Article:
In another embodiment, the CCFLs in each of the device 17 may comprise phosphor of different color temperatures, so the color temperature of system 200 is adjustable. In such embodiment, controller 19′ is intelligent and can adjust the width of current or voltage pulses applied to the individual CCFLs in each of the devices 17 in response to commands from the control device 121. For example, by using a simple Pulse Width Modulation method to modulate the width of the AC voltage pulses, one can change the intensity of light emitted by the CCFLs. By altering the widths of voltage pulses applied, the intensities of light emitted by the individual CCFLs 1 in each of the CCFL devices 17 may be adjusted. It should be noted that voltage (or current) applied to each of the CCFLs 1 in each CCFL device 17 is controlled by its own corresponding circuit 142. Hence, controller 19′ may apply AC voltage pulses, for example, of different widths through different signal lines 6c in each conduit 13 to different circuits 142 in the same CCFL device 17 as illustrated in
One embodiment of the invention is based on the observation that the necessary electric field for operating a CCFL may be applied from electrically conductive members outside the tube or envelope as described in U.S. Pat. No. 6,515,433, which is incorporated herein by reference. This is illustrated in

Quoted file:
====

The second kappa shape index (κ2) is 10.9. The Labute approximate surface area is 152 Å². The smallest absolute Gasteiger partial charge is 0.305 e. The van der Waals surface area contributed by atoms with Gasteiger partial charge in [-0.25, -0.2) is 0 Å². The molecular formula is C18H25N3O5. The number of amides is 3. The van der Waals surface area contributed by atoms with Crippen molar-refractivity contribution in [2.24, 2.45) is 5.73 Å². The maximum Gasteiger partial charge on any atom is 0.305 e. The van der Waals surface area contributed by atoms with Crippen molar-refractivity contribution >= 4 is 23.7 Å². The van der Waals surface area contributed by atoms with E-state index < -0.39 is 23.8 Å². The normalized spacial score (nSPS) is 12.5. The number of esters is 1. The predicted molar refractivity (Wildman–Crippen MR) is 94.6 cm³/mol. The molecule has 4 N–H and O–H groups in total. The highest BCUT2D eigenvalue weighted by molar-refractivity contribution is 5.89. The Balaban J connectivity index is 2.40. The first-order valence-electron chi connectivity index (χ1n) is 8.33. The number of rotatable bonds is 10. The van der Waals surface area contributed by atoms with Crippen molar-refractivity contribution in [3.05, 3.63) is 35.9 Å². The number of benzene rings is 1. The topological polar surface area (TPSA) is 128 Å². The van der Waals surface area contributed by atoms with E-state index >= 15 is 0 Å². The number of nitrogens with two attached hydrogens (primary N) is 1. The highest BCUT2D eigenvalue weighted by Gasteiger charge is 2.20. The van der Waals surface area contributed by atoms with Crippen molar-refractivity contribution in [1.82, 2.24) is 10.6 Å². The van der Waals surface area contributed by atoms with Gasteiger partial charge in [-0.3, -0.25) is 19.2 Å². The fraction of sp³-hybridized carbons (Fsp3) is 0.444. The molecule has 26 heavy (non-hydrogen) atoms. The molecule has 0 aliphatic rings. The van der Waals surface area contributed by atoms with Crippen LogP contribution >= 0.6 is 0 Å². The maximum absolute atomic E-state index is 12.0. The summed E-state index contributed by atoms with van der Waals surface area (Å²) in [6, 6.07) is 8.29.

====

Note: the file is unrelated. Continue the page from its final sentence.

As shown in
While the invention has been described above by reference to various embodiments, it will be understood that changes and modifications may be made without departing from the scope of the invention, which is to be defined only by the appended claims and their equivalents.
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|15||USPTO, "Office Action," mailed in related U.S. Appl. No. 11/055,536 on May 14, 2010, 45 pages.|
|16||USPTO, "Office Action," mailed in related U.S. Appl. No. 11/055,536 on May 30, 2008, 49 pages.|
|17||USPTO, "Office Action," mailed in related U.S. Appl. No. 11/055,536 on Oct. 5, 2009, 50 pages.|
|18||USPTO, "Office Action," mailed in related U.S. Appl. No. 11/055,536 on Oct. 8, 2008, 40 pages.|
|19||USPTO, "Office Action," mailed in related U.S. Appl. No. 11/422,320 on July 9, 2010, 18 pages.|
|20||USPTO, "Office Action," mailed in related U.S. Appl. No. 11/458,924 on Apr. 16, 2010, 31 pages.|
|21||USPTO, "Office Action," mailed in related U.S. Appl. No. 11/458,924 on Dec. 8, 2008, 31 pages.|
|22||USPTO, "Office Action," mailed in related U.S. Appl. No. 11/458,924 on May 15, 2008, 41 pages.|
|23||USPTO, Final Office Action mailed in related U.S. Appl. No. 11/055,536 on May 12, 2009, 27 pages.|
|U.S. Classification||315/276, 315/57, 315/184|
|Cooperative Classification||H05B41/282, H05B41/3927, H05B41/02, H05B41/245, Y02B20/183|
|European Classification||H05B41/24P, H05B41/392D8, H05B41/02, H05B41/282|
|Mar 27, 2008||AS||Assignment|
Owner name: TBT ASSET MANAGEMENT INTERNATIONAL LIMITED, VIRGIN
Free format text: ASSIGNMENT OF ASSIGNORS INTEREST;ASSIGNORS:GE, SHICHAO;LAM, VICTOR;REEL/FRAME:020715/0249
Effective date: 20071026
|Feb 13, 2015||REMI||Maintenance fee reminder mailed|
|Jul 5, 2015||LAPS||Lapse for failure to pay maintenance fees|
|Aug 25, 2015||FP||Expired due to failure to pay maintenance fee|
Effective date: 20150705